Using Thimble with Limited Internet Connectivity

Hannah Kane

Are you among the more than 100,000 people who have used Thimble since we re-launched it at the end of August? If not, we hope you’ll check it out! It has a lot of great new features that we think you and your learners will love. We’ve seen a fantastic diversity of user projects on subjects like Henrietta Lacks, Ada Lovelace, and trends in Brooklyn.

Did you know that in the new Thimble, you can create entire websites inside one project? Moreover, you can export projects with any number of pages and files (including images) as a .zip and run the project from your machine in spaces with limited or no internet connectivity.

If you work as an advocate, educator, or organizer, this means that you can create and share an entire kit or unit through Thimble for others to remix and localize online or off. This also means that you can drag and drop files back and forth between your Thimble project and a GitHub repo to make your work accessible to users on Thimble who may not be ready to fork or make a pull request. You can see an example of a web literacy training workshop built like this inside Thimble here.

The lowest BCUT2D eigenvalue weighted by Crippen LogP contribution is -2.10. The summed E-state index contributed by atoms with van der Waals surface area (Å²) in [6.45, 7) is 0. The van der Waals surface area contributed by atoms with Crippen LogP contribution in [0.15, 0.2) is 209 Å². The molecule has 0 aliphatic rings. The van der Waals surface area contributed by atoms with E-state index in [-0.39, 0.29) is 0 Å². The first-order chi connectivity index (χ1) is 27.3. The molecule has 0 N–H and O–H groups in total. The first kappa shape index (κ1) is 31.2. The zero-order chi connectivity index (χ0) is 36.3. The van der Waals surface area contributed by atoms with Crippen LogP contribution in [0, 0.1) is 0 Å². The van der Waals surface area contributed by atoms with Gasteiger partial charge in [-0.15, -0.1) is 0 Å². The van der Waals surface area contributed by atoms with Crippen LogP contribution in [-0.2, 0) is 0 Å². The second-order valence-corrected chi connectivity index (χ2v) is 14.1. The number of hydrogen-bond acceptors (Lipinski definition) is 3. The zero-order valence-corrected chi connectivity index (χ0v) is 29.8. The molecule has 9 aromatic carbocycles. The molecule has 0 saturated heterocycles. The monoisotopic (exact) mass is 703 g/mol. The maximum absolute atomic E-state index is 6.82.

We also landed a patch that prevents Thimble from crashing on networks with slower network connections. And we added resumeable file syncing with the server. This means if your network goes down, Thimble will do the right thing when it comes back again.

Finally, we’re working on some optimizations to make sure this never happens again:

We got Thimble up and running again pretty quickly:

But we want to make sure we don’t leave any learners Thimble-less, even for a short while. We wouldn’t want to miss out on things like this:

Or this:

Or this:

Altogether, these recent changes mean Thimble is better than ever, especially for learners in spaces with limited or no connectivity.

Are there new features you’d like to see in Thimble? Feel free to tweet at us @MozTeach, or just file a ticket in our Github repo.

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